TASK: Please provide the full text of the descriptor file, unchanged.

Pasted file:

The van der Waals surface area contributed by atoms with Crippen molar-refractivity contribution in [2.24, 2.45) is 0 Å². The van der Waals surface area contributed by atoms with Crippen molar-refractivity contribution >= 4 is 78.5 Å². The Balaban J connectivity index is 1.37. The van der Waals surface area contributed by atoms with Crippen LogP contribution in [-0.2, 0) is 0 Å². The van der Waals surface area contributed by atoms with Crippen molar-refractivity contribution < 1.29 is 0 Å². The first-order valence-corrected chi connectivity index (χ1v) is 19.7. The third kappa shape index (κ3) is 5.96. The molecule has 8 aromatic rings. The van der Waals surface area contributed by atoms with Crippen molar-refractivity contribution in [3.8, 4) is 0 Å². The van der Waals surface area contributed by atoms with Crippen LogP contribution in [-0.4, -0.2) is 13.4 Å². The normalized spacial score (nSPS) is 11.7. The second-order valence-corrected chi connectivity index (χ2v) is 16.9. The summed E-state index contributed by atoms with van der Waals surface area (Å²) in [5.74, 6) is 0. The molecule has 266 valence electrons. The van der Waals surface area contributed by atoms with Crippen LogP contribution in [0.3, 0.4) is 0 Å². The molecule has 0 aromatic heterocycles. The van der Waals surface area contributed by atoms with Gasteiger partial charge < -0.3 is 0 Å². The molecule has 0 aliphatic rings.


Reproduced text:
The van der Waals surface area contributed by atoms with Crippen molar-refractivity contribution in [2.24, 2.45) is 0 Å². The van der Waals surface area contributed by atoms with Crippen molar-refractivity contribution >= 4 is 78.5 Å². The Balaban J connectivity index is 1.37. The van der Waals surface area contributed by atoms with Crippen LogP contribution in [-0.2, 0) is 0 Å². The van der Waals surface area contributed by atoms with Crippen molar-refractivity contribution < 1.29 is 0 Å². The first-order valence-corrected chi connectivity index (χ1v) is 19.7. The third kappa shape index (κ3) is 5.96. The molecule has 8 aromatic rings. The van der Waals surface area contributed by atoms with Crippen molar-refractivity contribution in [3.8, 4) is 0 Å². The van der Waals surface area contributed by atoms with Crippen LogP contribution in [-0.4, -0.2) is 13.4 Å². The normalized spacial score (nSPS) is 11.7. The second-order valence-corrected chi connectivity index (χ2v) is 16.9. The summed E-state index contributed by atoms with van der Waals surface area (Å²) in [5.74, 6) is 0. The molecule has 266 valence electrons. The van der Waals surface area contributed by atoms with Crippen LogP contribution in [0.3, 0.4) is 0 Å². The molecule has 0 aromatic heterocycles. The van der Waals surface area contributed by atoms with Gasteiger partial charge < -0.3 is 0 Å². The molecule has 0 aliphatic rings.